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IAEA Chief Yukiya Amano said he was not optimistic on gaining access to Iran's military facilities.
Chief of the UN nuclear watchdog agency said Friday that he is not optimistic on gaining access to an Iranian military base the US and other Western nations allege is being used to create nuclear bombs.
International Atomic Energy Agency (IAEA) chief Yukiya Amano said it was unclear if the Islamic Republic would grant access to its Parchin military facility, allowing the IAEA to investigate possible atomic weapon activity.
Tehran has repeatedly denied all claims of nuclear armament, and says its work is strictly energy related.
"Negotiating with Iran is quite a challenge," Amano said. "A step forward doesn't necessarily lead to another step forward. After making a step forward, there could be two steps backward, or even three steps backward. We don't know if we can resolve the remaining."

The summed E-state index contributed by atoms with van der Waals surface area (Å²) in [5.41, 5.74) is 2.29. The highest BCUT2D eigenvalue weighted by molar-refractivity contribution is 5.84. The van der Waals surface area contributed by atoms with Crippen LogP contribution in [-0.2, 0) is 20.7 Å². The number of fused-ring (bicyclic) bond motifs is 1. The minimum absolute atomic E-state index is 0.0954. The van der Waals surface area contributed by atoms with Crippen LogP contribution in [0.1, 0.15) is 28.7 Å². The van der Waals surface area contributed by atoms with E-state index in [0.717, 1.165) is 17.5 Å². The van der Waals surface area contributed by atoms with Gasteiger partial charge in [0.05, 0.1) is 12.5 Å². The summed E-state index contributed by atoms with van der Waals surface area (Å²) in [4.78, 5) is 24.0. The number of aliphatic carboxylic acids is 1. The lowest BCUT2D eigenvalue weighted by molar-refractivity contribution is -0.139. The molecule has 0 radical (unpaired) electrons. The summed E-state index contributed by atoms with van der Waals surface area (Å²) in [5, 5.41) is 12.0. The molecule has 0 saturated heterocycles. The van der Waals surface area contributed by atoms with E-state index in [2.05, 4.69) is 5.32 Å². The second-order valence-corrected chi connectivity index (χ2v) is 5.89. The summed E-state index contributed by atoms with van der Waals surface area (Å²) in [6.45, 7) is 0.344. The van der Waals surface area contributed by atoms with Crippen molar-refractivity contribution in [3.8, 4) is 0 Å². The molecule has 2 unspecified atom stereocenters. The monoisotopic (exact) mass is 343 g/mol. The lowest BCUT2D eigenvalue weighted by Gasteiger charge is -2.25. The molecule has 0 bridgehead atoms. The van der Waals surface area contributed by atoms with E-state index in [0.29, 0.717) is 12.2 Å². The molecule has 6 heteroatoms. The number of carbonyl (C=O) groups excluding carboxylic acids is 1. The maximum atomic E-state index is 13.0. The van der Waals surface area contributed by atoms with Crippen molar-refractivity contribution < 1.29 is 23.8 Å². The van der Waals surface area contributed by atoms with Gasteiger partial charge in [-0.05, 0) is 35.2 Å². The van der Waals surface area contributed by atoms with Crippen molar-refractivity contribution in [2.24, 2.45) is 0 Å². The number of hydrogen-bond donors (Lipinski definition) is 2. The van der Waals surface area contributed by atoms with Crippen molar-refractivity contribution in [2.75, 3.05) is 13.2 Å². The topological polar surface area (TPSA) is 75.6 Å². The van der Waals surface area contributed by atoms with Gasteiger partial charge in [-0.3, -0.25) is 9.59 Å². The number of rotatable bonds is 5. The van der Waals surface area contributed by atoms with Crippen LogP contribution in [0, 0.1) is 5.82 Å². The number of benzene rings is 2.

As the AP points out, the IAEA believes Iran has tested bombs that could be used to detonate a nuclear weapon at Parchin.
"The outlook is not bright," Amano said, referring to his agency's stalled investigation into Iran.
Not since 2005 have agency investigators been allowed to enter Parchin. Reuters notes Iran may be stalling, giving it time to hide or destroy evidence of past illicit activities.
"I would like Iran to understand that cooperating with the IAEA is the best thing to do," Amano said.